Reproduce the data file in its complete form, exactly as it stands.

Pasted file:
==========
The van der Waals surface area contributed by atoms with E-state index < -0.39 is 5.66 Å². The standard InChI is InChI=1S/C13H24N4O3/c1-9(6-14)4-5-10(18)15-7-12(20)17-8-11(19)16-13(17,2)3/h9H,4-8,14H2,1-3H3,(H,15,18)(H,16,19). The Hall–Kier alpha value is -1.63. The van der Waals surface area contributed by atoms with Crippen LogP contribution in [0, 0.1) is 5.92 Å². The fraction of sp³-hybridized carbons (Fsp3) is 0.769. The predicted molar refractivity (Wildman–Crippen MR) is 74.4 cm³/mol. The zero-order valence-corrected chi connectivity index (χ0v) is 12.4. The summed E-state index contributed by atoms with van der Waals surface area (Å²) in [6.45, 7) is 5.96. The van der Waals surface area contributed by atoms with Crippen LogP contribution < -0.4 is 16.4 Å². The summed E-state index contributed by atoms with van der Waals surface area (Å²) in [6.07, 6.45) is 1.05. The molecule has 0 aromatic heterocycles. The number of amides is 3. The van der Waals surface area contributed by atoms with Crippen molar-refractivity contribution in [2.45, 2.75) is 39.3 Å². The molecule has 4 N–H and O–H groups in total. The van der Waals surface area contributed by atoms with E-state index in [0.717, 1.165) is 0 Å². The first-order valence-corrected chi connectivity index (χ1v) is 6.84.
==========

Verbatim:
The van der Waals surface area contributed by atoms with E-state index < -0.39 is 5.66 Å². The standard InChI is InChI=1S/C13H24N4O3/c1-9(6-14)4-5-10(18)15-7-12(20)17-8-11(19)16-13(17,2)3/h9H,4-8,14H2,1-3H3,(H,15,18)(H,16,19). The Hall–Kier alpha value is -1.63. The van der Waals surface area contributed by atoms with Crippen LogP contribution in [0, 0.1) is 5.92 Å². The fraction of sp³-hybridized carbons (Fsp3) is 0.769. The predicted molar refractivity (Wildman–Crippen MR) is 74.4 cm³/mol. The zero-order valence-corrected chi connectivity index (χ0v) is 12.4. The summed E-state index contributed by atoms with van der Waals surface area (Å²) in [6.45, 7) is 5.96. The van der Waals surface area contributed by atoms with Crippen LogP contribution < -0.4 is 16.4 Å². The summed E-state index contributed by atoms with van der Waals surface area (Å²) in [6.07, 6.45) is 1.05. The molecule has 0 aromatic heterocycles. The number of amides is 3. The van der Waals surface area contributed by atoms with Crippen molar-refractivity contribution in [2.45, 2.75) is 39.3 Å². The molecule has 4 N–H and O–H groups in total. The van der Waals surface area contributed by atoms with E-state index in [0.717, 1.165) is 0 Å². The first-order valence-corrected chi connectivity index (χ1v) is 6.84.